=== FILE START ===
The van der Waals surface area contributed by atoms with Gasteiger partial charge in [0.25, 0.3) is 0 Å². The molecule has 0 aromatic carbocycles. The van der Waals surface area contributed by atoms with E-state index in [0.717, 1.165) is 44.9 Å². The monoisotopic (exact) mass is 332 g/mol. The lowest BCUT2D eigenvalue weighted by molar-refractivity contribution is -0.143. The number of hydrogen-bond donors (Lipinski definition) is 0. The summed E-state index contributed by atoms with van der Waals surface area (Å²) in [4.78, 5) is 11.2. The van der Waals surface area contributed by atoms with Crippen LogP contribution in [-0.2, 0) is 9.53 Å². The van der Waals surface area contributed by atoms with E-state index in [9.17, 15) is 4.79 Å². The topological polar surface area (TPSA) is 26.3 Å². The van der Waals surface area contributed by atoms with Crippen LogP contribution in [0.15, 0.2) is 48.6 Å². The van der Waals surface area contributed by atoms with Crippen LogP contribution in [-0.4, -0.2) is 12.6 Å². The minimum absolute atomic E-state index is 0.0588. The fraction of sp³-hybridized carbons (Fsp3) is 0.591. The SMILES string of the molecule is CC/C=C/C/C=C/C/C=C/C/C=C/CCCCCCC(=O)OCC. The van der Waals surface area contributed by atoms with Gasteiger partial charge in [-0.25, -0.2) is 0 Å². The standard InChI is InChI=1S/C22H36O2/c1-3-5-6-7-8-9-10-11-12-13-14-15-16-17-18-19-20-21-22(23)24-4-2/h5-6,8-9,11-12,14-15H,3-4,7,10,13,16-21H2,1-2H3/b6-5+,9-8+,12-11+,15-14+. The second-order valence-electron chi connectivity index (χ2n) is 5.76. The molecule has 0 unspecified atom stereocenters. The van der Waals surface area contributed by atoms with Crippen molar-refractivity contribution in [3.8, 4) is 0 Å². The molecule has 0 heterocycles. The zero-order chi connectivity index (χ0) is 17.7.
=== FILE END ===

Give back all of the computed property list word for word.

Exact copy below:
The van der Waals surface area contributed by atoms with Gasteiger partial charge in [0.25, 0.3) is 0 Å². The molecule has 0 aromatic carbocycles. The van der Waals surface area contributed by atoms with E-state index in [0.717, 1.165) is 44.9 Å². The monoisotopic (exact) mass is 332 g/mol. The lowest BCUT2D eigenvalue weighted by molar-refractivity contribution is -0.143. The number of hydrogen-bond donors (Lipinski definition) is 0. The summed E-state index contributed by atoms with van der Waals surface area (Å²) in [4.78, 5) is 11.2. The van der Waals surface area contributed by atoms with Crippen LogP contribution in [-0.2, 0) is 9.53 Å². The van der Waals surface area contributed by atoms with E-state index in [9.17, 15) is 4.79 Å². The topological polar surface area (TPSA) is 26.3 Å². The van der Waals surface area contributed by atoms with Crippen LogP contribution in [0.15, 0.2) is 48.6 Å². The van der Waals surface area contributed by atoms with Crippen LogP contribution in [-0.4, -0.2) is 12.6 Å². The minimum absolute atomic E-state index is 0.0588. The fraction of sp³-hybridized carbons (Fsp3) is 0.591. The SMILES string of the molecule is CC/C=C/C/C=C/C/C=C/C/C=C/CCCCCCC(=O)OCC. The van der Waals surface area contributed by atoms with Gasteiger partial charge in [-0.25, -0.2) is 0 Å². The standard InChI is InChI=1S/C22H36O2/c1-3-5-6-7-8-9-10-11-12-13-14-15-16-17-18-19-20-21-22(23)24-4-2/h5-6,8-9,11-12,14-15H,3-4,7,10,13,16-21H2,1-2H3/b6-5+,9-8+,12-11+,15-14+. The second-order valence-electron chi connectivity index (χ2n) is 5.76. The molecule has 0 unspecified atom stereocenters. The van der Waals surface area contributed by atoms with Crippen molar-refractivity contribution in [3.8, 4) is 0 Å². The molecule has 0 heterocycles. The zero-order chi connectivity index (χ0) is 17.7.